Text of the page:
usual 'Ten Pound Poms', farmers and sheep-stealers; people many Aussie families can boast about.
But there was also a gentleman with a more unique claim to fame. He was a Londoner named
Charles, born with no arms, double-jointed legs and six toes on each foot. Times being what they
were, poor Chuck didn't have a whole lot of prospects, so his older brother placed him in what was
politely called a 'side-show' once he was in his teens. Despite being stuck in a cruel situation, my
ancestor became successful, performing tricks such as pouring tea with his toes, even playing the
piano, and I couldn't help being fascinated, and fairly proud, that there was a 'freak' in our family.
Particularly when I went on to read that Charles married young and fathered twelve healthy
children. Not a bad effort.
Being a theatre person myself, I’ve always loved the arts, artists, extroverts and performers. I was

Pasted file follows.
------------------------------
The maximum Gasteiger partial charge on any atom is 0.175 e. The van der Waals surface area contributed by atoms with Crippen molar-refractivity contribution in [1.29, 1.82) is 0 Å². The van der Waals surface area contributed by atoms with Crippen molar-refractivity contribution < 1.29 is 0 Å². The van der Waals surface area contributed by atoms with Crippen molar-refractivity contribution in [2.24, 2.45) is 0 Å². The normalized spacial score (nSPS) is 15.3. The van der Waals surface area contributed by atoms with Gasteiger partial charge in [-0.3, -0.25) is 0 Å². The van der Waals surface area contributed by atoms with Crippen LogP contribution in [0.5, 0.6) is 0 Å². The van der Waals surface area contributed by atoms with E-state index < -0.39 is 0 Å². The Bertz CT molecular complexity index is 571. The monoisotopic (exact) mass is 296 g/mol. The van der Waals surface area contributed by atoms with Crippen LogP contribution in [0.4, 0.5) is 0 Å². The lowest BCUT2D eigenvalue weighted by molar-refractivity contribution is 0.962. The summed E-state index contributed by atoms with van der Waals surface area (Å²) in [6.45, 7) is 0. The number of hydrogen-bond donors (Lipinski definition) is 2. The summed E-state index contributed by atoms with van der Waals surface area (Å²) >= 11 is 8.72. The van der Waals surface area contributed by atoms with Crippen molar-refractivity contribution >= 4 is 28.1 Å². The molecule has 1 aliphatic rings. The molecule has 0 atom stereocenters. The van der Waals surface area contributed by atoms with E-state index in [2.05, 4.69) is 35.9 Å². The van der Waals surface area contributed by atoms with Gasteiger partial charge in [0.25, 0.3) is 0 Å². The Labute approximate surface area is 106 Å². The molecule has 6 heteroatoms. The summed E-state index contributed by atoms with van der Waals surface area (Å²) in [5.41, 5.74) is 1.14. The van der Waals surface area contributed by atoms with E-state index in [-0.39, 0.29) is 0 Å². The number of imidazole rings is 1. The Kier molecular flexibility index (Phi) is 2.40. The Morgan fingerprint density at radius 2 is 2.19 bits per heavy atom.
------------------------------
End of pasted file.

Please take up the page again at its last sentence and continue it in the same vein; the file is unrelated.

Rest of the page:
intrigued by the idea of being part of a world of colourful characters; a romanticised story of life in
a freak-show formed in my head and it was a story I wrote for myself. It's a trick I’ve done since
being a kid; creating a character I can live through, someone who has outlandish adventures,
meeting eccentric and off-the-wall folk. For this story, I chose a bearded girl. I took the idea of a
child running away to join the circus and twisted it a little; it occurred to me that my ancient relative
hadn't so much 'run away', but he was 'given away'. The Julius Romeros Extravaganza, Part 1
covers Abigail’s childhood, into her teens and young adulthood. Basically, I had a lot of fun writing
this book, always with the goal of writing Parts 2 and 3, where things grow a little darker and
grittier. My fondest wish is that my audience enjoys reading this novel as much as I’ve enjoyed
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